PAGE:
Featuring Paul deaton, Kim Moore & Ben Wilkinson. Chaired by André Mangeot.
Date: Saturday 30th July
Price: £5.00 / £3.00
Running and poetry?
Curated by poet-runners Ben Wilkinson, Kim Moore and Paul Deaton, The Result Is What You See Today is a poetry anthology that threads running through myriad routes, venturing into the how, why and where of a timeless act. Join the co-editors of this inspiring anthology for a panel discussion, chaired by poet and marathon runner André Mangeot, to explore the ways in which running influences wellness, writing, and creativity.
The Result Is What You See Today shows that poetry and running have much in common, fulfilling a basic need to live freely, expressively, and to feel alive. The poems gathered in its pages reflect this freedom in all its forms: from the track to nature’s trails, from sprints to endurance, from near-spiritual moments of private connection to the buzz of competitive camaraderie.
Distance runner and World, Commonwealth and European medallist Jo Pavey MBE describes the anthology as being “as varied and vibrant and running itself. Whether you’re new to running or a seasoned athlete, and whatever your interest, you’ll find words to inspire and entertain”.
Through the lens of the anthology and its poems, this panel discussion will look at the act of running from a variety of perspectives, providing insights into its positive power and the prize of euphoria that can be gained from the two, seemingly different, activities. Running has many similarities with poetry and its practice. As both are process / flow-based acts they are important forms of self-expression that deepen our connection with ourselves and build greater self-awareness. They can aid us through challenging times and bring balance that can help us shift dysphoric moods. In short, they can work together to affirm who we are and can, fundamentally, change how we see ourselves, and how we live, for the better.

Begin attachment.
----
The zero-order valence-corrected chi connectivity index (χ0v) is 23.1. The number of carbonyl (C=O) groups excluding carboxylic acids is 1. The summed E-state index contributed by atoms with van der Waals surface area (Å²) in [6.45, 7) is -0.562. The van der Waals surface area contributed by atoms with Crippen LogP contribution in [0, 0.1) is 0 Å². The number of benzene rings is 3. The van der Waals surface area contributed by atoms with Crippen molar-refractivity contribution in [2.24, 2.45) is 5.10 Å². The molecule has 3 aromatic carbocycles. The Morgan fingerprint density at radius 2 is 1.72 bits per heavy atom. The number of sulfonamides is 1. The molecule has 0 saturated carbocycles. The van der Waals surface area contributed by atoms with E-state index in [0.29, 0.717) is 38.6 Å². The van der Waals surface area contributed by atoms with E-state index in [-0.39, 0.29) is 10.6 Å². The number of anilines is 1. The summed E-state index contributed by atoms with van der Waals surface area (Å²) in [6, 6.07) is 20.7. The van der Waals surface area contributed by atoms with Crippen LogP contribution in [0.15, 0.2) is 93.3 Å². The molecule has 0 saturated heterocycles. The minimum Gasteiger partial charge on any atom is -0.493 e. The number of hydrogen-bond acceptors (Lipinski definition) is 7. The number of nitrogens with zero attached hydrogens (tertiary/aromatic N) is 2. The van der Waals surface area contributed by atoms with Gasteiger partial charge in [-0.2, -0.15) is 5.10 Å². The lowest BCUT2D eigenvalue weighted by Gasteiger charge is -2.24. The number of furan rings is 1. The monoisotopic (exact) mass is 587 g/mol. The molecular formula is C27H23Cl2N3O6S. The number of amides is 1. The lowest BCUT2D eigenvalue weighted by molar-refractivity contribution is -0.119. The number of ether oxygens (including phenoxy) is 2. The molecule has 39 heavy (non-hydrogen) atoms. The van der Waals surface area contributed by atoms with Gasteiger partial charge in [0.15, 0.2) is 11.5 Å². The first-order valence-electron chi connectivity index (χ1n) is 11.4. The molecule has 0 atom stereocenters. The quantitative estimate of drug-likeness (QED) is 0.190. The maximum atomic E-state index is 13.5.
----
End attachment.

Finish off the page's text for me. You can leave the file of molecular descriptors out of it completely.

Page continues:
André Mangeot’s poetry has appeared in the Spectator, New Statesman and Times Literary Supplement and won many competitions, including the 2019 Robert Graves Prize. His latest collection, Blood Rain (Seren, 2020) combines the personal and the public to touch on some of the major challenges now facing the planet. He has also published two books of short stories, A Little Javanese and True North (Salt, 2008 & 2010) and recently completed a novel. He lives in Cambridge but heads for the Brecon Beacons as often as he can. www.andremangeot.com Photo credit: Sarah K. Hall
Paul Deaton (left) was raised in Wales. A Watchful Astronomy (Seren, 2017) his debut collection, was a Poetry Book Society Recommendation and National Poetry Day selected title. He won a Society of Authors Award in 2019. Most recently he co-edited an anthology of running poems with Kim Moore & Ben Wilkinson. He works as a therapist and runs when he can.
Kim Moore is an award-winning poet. She completed her doctorate in Poetry and Everyday Sexism at Manchester Metropolitan University in 2020. Her poems have been published in the TLS, Poetry Review, Poetry London, and elsewhere. She regularly appears at festivals and events. Her pamphlet, If we could speak like wolves (Smith-Doorstop) was chosen as an Independent Book of the Year in 2012 and was shortlisted for other prizes. Moore won an Eric Gregory Award in 2011 and the Geoffrey Dearmer Prize in 2010. In 2014 she won a Northern Promise award. Her debut collection The Art of Falling won the Geoffrey Faber Memorial Prize and was longlisted for Lakeland Book of the Year in 2016. Her second collection All The Men I Never Married was published in 2021. She is co-director of the Kendal Poetry Festival. Photo credit: Lorna Elizabeth
Ben Wilkinson was born in the English Midlands and now lives in Sheffield, Yorkshire. His poems, criticism and journalism regularly appear in national publications including The Guardian, The Poetry Review, The New Statesman, The Spectator, and the TLS. In 2014 he won both a Northern Writers’ Award and the Poetry Business International Pamphlet Competition. He lectures in creative writing at the University of Bolton. His debut collection, Way More Than Luck, was published in 2018 and highly commended in the Forward Prizes for Poetry. A His second collection Same Difference was published by Seren in 2022.